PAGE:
- It supports and completes the primary colour scheme.
- It also helps to create a visual hierarchy between elements (for example, an active button vs. a disabled one).
- This scheme won’t change based on the release.
We envisioned that each Joomla 4.x release will use one theme colour (primary colour) so that it will be easy to switch colours when we move to a next release.
The specific chart below already contains 10 different colours, so this means you are good-to-go until the release of Joomla 4.10!
So let's imagine that we are at the release of Joomla 4.4.
What we need is to :
- Pick the main colour.
- Create its hues.
- Pair them (main colour+hues) with our basic colour scheme.
Now you need to apply this specific palette to all your communication. Game over!
Rule #2: The Illustration Style
Once the colour palette has been defined, creating an illustration style just for Joomla was another exciting experiment Liliana and I embraced.
We worked together to create a simple language full of beautiful and meaningful icons that can then sit together to develop the Joomla world.
We are still developing more of them, but here is a small sneak peek.
When creating icons, it is important to understand which colour will be used for the stroke and which one for the shade.
The small colour palette definitely helps a lot define these details. While the main colour will be used to define the strokes of the icon, the different hues of the same colour are helpful to create flat shading (so no gradient, please) and also to add depth to the illustrations.
Rule #3: Create the Joomla World
What most of the users are able to achieve with Joomla is "building" and sustain the growth of their business. The proof of this statement is the show that former Open Source Matters President, Sarah Watz, is leading in the past year.
We are extremely proud of our CMS features and of our energetic community, but every time we promote our products, it seems we forget to answer one recurring question: why is Joomla a good fit for the growth of my business?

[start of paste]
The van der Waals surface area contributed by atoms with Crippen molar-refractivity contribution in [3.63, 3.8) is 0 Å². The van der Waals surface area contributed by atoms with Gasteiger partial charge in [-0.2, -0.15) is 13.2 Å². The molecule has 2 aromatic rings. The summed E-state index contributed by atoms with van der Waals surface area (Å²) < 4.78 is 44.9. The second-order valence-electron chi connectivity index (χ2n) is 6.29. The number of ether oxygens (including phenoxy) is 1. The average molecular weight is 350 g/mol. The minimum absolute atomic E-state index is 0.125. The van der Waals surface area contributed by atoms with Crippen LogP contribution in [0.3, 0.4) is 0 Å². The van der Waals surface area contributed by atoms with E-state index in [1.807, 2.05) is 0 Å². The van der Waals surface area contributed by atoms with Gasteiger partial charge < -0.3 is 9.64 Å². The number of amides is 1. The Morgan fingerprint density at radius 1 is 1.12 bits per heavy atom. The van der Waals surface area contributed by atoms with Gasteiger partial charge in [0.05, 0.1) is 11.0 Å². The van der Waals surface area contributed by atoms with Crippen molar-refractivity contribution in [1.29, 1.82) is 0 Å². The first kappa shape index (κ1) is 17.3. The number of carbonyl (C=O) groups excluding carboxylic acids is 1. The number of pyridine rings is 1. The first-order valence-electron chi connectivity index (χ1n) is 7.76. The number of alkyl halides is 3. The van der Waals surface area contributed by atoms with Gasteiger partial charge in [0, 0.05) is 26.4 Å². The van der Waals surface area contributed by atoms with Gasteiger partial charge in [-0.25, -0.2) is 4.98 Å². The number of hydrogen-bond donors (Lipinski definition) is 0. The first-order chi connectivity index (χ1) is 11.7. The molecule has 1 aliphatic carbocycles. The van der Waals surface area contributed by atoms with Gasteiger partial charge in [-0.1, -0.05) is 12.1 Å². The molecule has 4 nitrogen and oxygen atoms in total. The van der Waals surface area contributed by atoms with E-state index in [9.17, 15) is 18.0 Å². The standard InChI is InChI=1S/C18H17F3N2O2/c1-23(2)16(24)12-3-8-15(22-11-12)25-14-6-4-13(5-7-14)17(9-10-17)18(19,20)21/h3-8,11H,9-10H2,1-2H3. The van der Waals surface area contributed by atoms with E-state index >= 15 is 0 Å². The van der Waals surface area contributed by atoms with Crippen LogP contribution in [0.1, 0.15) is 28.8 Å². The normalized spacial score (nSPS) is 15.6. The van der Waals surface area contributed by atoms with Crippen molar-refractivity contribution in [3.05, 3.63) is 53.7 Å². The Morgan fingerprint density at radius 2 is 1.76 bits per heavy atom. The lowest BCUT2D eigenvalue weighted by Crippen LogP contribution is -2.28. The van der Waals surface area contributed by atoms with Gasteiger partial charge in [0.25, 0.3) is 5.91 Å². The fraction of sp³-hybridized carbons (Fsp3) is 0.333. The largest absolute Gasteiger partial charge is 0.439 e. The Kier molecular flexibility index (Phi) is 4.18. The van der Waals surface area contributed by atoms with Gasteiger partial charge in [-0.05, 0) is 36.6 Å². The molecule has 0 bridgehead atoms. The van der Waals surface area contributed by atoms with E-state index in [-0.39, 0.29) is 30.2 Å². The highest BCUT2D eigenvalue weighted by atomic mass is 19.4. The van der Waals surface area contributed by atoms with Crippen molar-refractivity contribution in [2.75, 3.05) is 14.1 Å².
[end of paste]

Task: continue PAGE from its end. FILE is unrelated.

For this reason, we all agreed that although the features of Joomla 4 and upcoming versions are important, our marketing campaign needs to focus on the benefits of using Joomla in general.
Time to build!
At the moment of writing, we identified 6 advantages to using Joomla and we illustrated them in six small worlds.
The above illustrations are made of basic elements (icons) that were once combined to deliver a structured and complex message.
The elements are combined to identify a specific message that appeals to our key audiences: Decision Makers in SMEs (CEOs, Marketing Leaders, Sales Managers, etc.), Technical People (Developers, Programmers, Integrators, etc), Creatives (Creative Agencies, Designers, Students, etc).
The illustrations are all about communicating the rich features and functionalities of Joomla.
Building these worlds can be a bit challenging but we will try our best to set some rules.
Everything is still in development, but there are two important concepts to keep in mind:
- Combine the icons keeping the message in mind and if the way we want to share it is appropriate for the target audience.
- When adding icons/elements, be careful you do not overkill. It should look simple and use only a few illustrations.
- Harmony and balance are key to beautiful and sustainable eco-systems.
Set the record straight!
The visual language for Joomla 4 is still a great "work in progress" and it proves to be a real test. In fact, we have never thought about our campaigns in this structured way, until today.
Our CMS needs a solid and effective communication language.
For this reason, we envision that the illustration system herein illustrated, will evolve together with our releases, whilst following specific guidelines.
As part of the design team, our work is to ensure we can protect the consistency of our message. And believe us, this is the real challenge.
We are still working and testing the illustrations, looking for limits and addressing gaps.
We encourage you to share your thoughts and feedback at this stage. This will enormously help us spot vulnerabilities we haven't considered.